The book explores the interactions of inequalities and law. In pre-colonial and colonial India, inequalities were based on caste, sex and holding of property. Inequalities based on sex and caste, in particular were recognized and enforced by law. The colonial administration took steps to eradicate sati, slavery and female infanticide. But little was done to tackle the other aspects of inequalities imbedded in social and legal structures.
The framing of the Constitution marks a water-shed in the process of ushering in of an egalitarian society. The preamble states the goal of achieving social, economic and political justice to the people. Article 14 guaranteed to a citizen equality before the law and equal protection of laws. Article 38-A introduced by the 44th amendment enjoins, the State shall in particular, strike to minimize the inequalities in income, and endeavour to eliminate inequalities in status facilities and opportunities, not only amongst individuals but also amongst groups of people residing in different areas or engaged in different vocations.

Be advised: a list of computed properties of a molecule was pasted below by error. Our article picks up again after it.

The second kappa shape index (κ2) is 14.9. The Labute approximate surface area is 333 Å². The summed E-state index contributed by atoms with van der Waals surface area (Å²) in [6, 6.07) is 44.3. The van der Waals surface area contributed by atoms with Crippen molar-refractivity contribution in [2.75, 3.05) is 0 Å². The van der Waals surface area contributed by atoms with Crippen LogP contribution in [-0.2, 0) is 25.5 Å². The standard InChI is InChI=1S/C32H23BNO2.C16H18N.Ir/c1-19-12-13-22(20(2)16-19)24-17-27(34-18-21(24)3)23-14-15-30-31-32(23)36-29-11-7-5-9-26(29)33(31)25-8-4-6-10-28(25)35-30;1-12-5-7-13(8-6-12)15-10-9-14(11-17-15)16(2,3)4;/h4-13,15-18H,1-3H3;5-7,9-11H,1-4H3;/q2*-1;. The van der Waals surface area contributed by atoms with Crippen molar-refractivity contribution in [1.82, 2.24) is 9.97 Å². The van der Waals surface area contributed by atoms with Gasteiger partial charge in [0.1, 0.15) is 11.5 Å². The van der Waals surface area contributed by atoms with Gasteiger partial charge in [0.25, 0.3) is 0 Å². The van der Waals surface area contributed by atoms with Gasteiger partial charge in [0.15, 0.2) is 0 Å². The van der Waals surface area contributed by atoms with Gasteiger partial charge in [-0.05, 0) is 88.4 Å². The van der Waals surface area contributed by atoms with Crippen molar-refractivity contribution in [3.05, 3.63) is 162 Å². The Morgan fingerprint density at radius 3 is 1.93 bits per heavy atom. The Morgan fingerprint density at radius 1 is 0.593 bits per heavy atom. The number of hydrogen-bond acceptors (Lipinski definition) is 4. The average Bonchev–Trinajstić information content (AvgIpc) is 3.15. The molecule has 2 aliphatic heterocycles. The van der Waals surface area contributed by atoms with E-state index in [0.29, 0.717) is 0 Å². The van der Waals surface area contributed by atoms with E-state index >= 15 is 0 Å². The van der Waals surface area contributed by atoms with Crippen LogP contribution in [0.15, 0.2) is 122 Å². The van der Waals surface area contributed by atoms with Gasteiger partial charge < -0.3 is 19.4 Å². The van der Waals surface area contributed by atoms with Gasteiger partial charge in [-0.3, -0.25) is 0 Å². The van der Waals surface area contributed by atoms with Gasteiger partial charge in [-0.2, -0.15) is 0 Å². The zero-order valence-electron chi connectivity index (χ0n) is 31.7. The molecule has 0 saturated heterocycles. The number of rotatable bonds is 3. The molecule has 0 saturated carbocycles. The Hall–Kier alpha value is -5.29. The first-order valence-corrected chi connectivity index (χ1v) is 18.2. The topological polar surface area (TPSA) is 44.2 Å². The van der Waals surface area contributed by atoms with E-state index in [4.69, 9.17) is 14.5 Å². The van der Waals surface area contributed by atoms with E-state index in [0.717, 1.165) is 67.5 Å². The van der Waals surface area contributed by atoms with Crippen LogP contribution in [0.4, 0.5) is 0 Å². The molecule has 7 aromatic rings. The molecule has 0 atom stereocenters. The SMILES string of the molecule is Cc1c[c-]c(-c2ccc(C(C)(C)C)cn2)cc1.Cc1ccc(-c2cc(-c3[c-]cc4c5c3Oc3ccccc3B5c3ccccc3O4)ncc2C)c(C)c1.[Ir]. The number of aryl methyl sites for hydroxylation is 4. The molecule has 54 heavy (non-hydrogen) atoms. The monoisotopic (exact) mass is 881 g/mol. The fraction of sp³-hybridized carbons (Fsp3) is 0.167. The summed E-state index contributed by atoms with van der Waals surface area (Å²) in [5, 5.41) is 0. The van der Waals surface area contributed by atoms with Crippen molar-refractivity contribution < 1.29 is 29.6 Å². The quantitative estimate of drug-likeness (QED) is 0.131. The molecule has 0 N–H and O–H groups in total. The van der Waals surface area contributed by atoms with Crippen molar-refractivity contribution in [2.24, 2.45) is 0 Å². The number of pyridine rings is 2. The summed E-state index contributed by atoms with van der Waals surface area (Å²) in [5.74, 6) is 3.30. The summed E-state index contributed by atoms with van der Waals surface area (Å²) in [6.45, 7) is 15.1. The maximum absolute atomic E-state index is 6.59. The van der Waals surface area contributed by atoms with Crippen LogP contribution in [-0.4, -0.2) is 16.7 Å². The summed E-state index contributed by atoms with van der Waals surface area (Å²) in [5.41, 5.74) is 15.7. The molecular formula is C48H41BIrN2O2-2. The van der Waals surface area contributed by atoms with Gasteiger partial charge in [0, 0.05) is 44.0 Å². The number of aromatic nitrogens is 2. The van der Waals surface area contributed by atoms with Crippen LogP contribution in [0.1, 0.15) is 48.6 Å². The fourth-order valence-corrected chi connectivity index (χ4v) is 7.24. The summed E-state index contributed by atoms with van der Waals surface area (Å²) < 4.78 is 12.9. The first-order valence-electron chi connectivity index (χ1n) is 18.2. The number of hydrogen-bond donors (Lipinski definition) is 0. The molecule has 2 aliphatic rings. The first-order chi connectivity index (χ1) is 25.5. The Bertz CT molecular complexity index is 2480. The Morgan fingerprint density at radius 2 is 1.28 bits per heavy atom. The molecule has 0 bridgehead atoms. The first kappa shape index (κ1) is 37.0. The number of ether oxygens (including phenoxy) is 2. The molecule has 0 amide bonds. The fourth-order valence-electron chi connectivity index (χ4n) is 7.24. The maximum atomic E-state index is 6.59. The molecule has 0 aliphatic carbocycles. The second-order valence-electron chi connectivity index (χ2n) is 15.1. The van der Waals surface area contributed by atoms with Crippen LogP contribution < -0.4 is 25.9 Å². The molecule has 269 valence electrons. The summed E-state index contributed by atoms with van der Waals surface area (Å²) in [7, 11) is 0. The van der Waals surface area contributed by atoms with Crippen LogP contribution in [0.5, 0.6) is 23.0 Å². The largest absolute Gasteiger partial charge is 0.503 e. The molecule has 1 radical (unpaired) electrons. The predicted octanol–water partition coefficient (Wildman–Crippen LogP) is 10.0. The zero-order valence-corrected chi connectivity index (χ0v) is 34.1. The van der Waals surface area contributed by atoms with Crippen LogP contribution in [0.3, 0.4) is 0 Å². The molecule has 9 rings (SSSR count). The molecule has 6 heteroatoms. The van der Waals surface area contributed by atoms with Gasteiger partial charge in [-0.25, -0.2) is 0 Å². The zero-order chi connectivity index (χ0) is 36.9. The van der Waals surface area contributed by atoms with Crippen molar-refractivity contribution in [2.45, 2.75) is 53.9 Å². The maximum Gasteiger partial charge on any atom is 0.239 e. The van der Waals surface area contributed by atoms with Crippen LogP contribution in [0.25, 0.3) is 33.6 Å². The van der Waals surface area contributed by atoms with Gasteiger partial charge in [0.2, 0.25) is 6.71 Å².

The book explores the use of instrumentalities of law, decisional as well as legislative, in achieving the reduction of inequalities in the society. It considers issues like reservations, sex-based discrimination, inequalities generated by holding of property, inheritances and incomes, the system of bonded labour, and inequalities which affect access to judicial and political institutions.
The book avoids technical legal terminology and is written in a style to enable specialists in other disciplines like economics, sociology etc, and a general reader to follow its contents.
Table Of Contents:
Law and Inequality : The Background in the Pre-independent India
Equality under the Constitution
Inequality : Reservations and Protection of Civil Rights
Inequality and Women
Inequality and Property
Inequality : Inheritances and Incomes
Inequalities : Electoral and Judicial Process